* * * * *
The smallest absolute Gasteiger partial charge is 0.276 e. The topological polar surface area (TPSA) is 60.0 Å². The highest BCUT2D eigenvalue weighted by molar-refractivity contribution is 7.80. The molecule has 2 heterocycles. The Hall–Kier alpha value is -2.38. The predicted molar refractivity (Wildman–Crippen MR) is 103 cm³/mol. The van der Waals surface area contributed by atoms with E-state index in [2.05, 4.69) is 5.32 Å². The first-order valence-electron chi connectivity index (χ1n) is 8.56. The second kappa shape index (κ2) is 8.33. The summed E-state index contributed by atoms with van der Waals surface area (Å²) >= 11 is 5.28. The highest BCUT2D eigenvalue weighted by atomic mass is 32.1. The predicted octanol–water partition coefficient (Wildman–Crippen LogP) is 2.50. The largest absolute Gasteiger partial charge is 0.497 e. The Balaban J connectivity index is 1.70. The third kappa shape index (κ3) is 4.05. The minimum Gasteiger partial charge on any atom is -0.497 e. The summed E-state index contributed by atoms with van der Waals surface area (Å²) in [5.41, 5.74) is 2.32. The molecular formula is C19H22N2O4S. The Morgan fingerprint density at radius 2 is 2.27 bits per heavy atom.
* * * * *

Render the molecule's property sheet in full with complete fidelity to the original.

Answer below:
The smallest absolute Gasteiger partial charge is 0.276 e. The topological polar surface area (TPSA) is 60.0 Å². The highest BCUT2D eigenvalue weighted by molar-refractivity contribution is 7.80. The molecule has 2 heterocycles. The Hall–Kier alpha value is -2.38. The predicted molar refractivity (Wildman–Crippen MR) is 103 cm³/mol. The van der Waals surface area contributed by atoms with E-state index in [2.05, 4.69) is 5.32 Å². The first-order valence-electron chi connectivity index (χ1n) is 8.56. The second kappa shape index (κ2) is 8.33. The summed E-state index contributed by atoms with van der Waals surface area (Å²) >= 11 is 5.28. The highest BCUT2D eigenvalue weighted by atomic mass is 32.1. The predicted octanol–water partition coefficient (Wildman–Crippen LogP) is 2.50. The largest absolute Gasteiger partial charge is 0.497 e. The Balaban J connectivity index is 1.70. The third kappa shape index (κ3) is 4.05. The minimum Gasteiger partial charge on any atom is -0.497 e. The summed E-state index contributed by atoms with van der Waals surface area (Å²) in [5.41, 5.74) is 2.32. The molecular formula is C19H22N2O4S. The Morgan fingerprint density at radius 2 is 2.27 bits per heavy atom.